Empire State Building's 75th Birthday

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The Empire State Building in the early evening light as seen from the Brooklyn Bridge on April 28, 2006 in New York City.
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It soars more than 1,200 feet in the sky — 102 stories — a symbol of New York that by day welcomes office workers and tourists to breathtaking views. At dusk, it becomes a beacon for New Yorkers, a lighthouse for the city.

"It's the sense that you're on top of the world, that you can see forever," says Carol Willis, a historian with the skyscraper museum. "That you're in a place which is sort of beyond the daily life."

In this city of skyscrapers, New Yorkers are celebrating its king. CBS' Charles Osgood reports it will be 75 years old Monday.

It was an ambitious project from the start. John J. Raskob, then head of General Motors, and New York Governor Al Smith conceived the building in the 1920s. At the time, rival Chrysler Corporation was designing its own skyscraper. It became a race for the sky.

"Both buildings wanted to be the tallest building in the world," says Columbia University's historian Ken Jackson. "And so they waited until the Chrysler Building topped out and then they made the Empire State Building yet larger."

Construction began in March 1930. At its peak in the midst of the Depression, 3,500 men built four floors a week.

One year and 45 days after groundbreaking, the Empire State Building opened its doors. For good measure, a 200-foot stainless steel spire was added to the original design. The mast was intended to serve as a dock for passenger airships.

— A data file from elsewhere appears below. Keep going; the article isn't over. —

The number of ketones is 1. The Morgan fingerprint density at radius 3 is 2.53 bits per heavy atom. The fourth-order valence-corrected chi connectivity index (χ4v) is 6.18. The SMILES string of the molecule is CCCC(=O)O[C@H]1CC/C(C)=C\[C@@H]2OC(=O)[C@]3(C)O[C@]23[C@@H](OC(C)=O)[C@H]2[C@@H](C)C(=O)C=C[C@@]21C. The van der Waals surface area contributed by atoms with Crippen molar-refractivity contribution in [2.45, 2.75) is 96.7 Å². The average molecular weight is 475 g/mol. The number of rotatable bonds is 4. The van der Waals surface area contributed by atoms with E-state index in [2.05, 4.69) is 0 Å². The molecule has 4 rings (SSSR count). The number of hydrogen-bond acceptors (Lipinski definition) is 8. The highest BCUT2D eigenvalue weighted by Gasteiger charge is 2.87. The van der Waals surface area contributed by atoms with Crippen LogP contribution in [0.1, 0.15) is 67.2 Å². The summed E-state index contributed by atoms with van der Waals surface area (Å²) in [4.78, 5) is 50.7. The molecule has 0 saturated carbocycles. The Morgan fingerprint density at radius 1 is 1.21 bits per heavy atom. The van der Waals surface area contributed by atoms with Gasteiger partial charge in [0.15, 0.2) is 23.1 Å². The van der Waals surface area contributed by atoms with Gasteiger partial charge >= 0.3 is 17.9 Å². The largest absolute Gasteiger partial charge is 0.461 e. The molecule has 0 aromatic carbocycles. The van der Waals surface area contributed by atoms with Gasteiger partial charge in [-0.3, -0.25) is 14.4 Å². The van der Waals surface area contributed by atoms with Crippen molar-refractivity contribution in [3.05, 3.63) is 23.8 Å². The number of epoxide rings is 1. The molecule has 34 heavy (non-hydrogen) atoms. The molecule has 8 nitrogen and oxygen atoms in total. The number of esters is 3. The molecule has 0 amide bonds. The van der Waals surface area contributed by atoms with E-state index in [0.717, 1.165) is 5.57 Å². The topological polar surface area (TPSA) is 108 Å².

"We still call it the mooring mast," says Lydia Ruth the Empire State Building's spokeswoman.

A tiny space is where passengers would have unloaded, nearly a quarter-mile above the streets of Manhattan.

"People were going to come off the blimp, go down the ladder, maybe have a couple of cocktails, come back up here and climb back in the blimp," Ruth says. "I just can't believe people thought that would happen."

The feat, perhaps wisely, was never tempted. But the building's romance has captured the imagination of Hollywood, such as in the film "An Affair To Remember." When asked if the lovers should meet at the Empire State Building, Terry — played by Deborah Kerr — says "Why yes, it's the closest thing to Heaven we have in New York City."

It's most memorable star turn came in the 1933 film "King Kong." Who can forget when the great ape climbs the tallest tower to fight off the incoming planes?

But it's not all been glitter and glamour. More than 30 people have leapt to their deaths from here. And on one frightening day in 1945, a disoriented Army Air Corps pilot crashed his B25 into the 79th floor, killing 14.

It reigned as the world's highest building for 40 years, until the Twin Towers of the World Trade Center rose in downtown New York in 1972. After Sept. 11, the Empire State Building regained its crown as New York's tallest.

"It's triumph and tragedy brought together," says Willis. "The Empire State stands again as the symbol of New York."

A bittersweet icon now of a city that refuses to bow its head.